An overwhelming number of New Zealanders believe imported products should meet the same animal welfare standards as those in this country, a new poll has found.
The survey of 1100 adults, released by non-profit organisation Animal Policy International, shows 83% felt imported products from outside NZ should respect the same animal welfare standards as those applied in NZ.
Results were consistently high across regions, household income and party vote from 2020, with 88% of Labour and Green voters, 78% of National voters, 91% of Māori Party voters, and 79% of ACT voters in favour.
The poll also shows that people believe it is important to protect the welfare of animals farmed in NZ (90%), and 71% agree that the government should do more to promote greater awareness of farmed animal welfare internationally.
The Horizon Research poll conducted nationwide in June 2023 was commissioned by Animal Policy International following a petition from NZ Pork to the government.
The petition, which called for imported pork to meet the same welfare standards as locally produced meat due to concerns over low-welfare imports, was recently declined by the Primary Production Committee.
Currently, almost two-thirds of pork consumed in NZ is imported from other countries that are, according to NZ Pork, using practices that are illegal in NZ.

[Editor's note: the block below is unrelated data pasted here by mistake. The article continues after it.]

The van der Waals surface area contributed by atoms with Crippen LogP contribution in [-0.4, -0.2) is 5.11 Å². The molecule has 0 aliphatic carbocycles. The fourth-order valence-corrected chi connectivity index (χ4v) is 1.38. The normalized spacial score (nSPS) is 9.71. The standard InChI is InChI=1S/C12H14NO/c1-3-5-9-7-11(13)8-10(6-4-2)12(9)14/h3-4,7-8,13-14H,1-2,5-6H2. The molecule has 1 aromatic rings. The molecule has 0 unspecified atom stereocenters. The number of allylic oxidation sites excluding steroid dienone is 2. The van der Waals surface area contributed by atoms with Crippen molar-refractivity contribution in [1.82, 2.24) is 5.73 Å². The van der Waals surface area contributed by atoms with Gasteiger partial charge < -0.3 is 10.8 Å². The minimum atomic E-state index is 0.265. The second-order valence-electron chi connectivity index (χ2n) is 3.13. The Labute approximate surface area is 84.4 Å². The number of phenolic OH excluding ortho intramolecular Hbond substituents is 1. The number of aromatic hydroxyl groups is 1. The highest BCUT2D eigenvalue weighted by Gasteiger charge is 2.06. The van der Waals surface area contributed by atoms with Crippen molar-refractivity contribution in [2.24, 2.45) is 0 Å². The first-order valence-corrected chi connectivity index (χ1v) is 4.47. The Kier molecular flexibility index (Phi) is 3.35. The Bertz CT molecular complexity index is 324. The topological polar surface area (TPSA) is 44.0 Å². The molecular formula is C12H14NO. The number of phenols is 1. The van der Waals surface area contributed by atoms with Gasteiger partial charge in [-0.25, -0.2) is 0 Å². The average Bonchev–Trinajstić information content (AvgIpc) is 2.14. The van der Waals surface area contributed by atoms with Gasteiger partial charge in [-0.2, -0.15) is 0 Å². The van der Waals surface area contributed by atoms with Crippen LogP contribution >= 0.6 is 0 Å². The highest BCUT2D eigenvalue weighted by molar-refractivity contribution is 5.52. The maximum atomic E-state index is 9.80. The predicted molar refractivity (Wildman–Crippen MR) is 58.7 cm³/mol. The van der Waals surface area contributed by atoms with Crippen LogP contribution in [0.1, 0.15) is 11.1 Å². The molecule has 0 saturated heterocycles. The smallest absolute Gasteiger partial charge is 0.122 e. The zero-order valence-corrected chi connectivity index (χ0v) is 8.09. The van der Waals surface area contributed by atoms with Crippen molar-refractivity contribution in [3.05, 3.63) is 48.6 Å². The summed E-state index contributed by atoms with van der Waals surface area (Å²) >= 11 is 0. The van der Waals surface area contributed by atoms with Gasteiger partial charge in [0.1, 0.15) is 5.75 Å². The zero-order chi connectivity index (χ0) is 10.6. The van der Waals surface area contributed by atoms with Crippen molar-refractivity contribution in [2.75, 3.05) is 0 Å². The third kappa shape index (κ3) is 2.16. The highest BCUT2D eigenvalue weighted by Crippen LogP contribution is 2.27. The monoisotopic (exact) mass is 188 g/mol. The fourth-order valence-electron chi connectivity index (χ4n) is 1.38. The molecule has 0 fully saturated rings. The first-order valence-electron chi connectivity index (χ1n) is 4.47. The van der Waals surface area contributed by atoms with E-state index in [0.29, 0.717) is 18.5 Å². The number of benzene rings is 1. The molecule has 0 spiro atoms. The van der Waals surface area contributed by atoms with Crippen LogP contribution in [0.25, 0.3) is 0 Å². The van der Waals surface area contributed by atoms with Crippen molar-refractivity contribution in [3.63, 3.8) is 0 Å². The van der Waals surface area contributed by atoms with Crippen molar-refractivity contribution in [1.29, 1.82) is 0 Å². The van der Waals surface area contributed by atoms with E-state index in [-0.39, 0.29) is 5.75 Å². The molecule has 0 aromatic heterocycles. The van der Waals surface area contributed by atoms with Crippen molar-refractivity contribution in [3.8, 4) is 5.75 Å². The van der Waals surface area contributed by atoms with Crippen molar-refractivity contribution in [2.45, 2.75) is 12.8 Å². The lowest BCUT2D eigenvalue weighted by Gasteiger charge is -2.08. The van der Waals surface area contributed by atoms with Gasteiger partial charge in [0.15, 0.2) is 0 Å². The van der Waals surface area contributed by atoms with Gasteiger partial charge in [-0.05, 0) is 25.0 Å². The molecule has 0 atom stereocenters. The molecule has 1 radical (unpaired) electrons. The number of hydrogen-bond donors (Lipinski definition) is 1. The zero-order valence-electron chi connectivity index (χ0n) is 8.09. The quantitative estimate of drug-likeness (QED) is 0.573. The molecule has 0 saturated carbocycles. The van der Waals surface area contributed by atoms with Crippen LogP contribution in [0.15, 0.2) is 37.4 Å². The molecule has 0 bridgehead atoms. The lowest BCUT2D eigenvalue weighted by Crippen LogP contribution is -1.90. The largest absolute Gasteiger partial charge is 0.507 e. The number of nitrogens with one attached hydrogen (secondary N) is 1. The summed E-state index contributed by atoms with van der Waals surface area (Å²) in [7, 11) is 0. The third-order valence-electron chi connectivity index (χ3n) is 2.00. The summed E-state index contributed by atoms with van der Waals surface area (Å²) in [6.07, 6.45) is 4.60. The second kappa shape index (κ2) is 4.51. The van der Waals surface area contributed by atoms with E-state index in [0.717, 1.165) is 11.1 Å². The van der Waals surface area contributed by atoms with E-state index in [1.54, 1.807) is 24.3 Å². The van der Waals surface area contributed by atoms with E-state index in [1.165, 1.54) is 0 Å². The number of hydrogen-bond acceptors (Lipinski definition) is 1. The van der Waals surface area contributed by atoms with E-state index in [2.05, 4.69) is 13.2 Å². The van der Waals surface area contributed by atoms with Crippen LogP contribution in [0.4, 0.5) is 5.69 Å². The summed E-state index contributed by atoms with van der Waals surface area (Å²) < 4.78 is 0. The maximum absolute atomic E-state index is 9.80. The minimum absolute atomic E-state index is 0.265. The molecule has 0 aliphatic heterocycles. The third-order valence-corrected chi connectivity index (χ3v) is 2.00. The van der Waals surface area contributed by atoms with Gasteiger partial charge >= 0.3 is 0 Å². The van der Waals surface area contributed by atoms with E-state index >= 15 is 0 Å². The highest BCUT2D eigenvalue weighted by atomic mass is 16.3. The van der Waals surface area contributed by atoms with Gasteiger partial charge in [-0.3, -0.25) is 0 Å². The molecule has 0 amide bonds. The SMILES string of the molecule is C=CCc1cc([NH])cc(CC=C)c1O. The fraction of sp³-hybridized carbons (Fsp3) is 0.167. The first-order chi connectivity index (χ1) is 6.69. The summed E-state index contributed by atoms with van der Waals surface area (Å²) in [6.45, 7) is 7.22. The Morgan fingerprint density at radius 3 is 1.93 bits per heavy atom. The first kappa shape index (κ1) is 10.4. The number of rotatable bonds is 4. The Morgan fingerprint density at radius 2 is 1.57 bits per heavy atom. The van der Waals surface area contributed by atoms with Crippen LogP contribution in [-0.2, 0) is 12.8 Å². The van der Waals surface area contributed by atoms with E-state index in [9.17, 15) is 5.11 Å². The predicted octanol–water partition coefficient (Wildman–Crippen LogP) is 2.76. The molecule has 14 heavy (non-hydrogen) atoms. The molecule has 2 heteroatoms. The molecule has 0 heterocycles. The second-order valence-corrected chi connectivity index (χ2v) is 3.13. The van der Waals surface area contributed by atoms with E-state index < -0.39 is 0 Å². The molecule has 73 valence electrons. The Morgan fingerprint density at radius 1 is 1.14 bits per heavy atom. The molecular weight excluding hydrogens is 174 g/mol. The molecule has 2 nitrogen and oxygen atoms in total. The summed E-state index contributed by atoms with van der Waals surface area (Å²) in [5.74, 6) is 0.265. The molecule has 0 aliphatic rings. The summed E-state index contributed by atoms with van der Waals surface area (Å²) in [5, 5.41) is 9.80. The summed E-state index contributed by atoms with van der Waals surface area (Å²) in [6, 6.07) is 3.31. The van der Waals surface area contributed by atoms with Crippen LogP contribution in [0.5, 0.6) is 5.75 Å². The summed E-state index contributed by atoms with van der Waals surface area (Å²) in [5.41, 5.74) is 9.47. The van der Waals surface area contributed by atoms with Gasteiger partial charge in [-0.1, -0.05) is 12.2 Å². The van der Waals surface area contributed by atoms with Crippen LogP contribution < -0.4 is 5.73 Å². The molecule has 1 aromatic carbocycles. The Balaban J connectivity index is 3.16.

“New Zealand recognises animals as sentient beings in law, deserving of lives worth living, which is why farmed animal welfare laws exist. The double standard that is currently in place for imports is untenable,” Mandy Carter, Co-Executive Director of Animal Policy International, said.
“Trade is a bigger deal than ever with the new EU-NZ trade deal just been signed, and this poll makes it clear that people believe importing low welfare products is unacceptable. The support is there – now action must be taken to reflect public opinion.”
Carter said NZ is a major global exporter, but it imports many animal products from other regions with lower standards, such as the United States, Australia, China, Vietnam and Thailand, (beef, pork, poultry and lamb meats, fish). In the US there is no federal ban on sow stalls, which are already banned here.
Animal Policy International said trade restrictions aimed at protecting animal welfare can comply with World Trade Organisation (WTO) rules. Instances of trade restrictions protecting animal welfare already in practice include the European Union’s import restrictions on cat and dog fur and seal products, and standards around welfare at the time of slaughter.
The EU has also recently reaffirmed applying other EU welfare standards to imports: an Impact Assessment report (April 2023) includes a measure to apply standards to imported animal products in a way that is compatible with WTO rules.
“A commitment to free trade cannot be an excuse to ignore the morals of Kiwis. It is the right thing to do: it will respect public opinion, generate positive changes worldwide, and create fairer market conditions for local farmers,” Carter said.
“It will also help New Zealand fulfill its ambitions as a global leader in animal welfare. We hope that political parties will focus on this issue in the lead up to the general election and beyond.”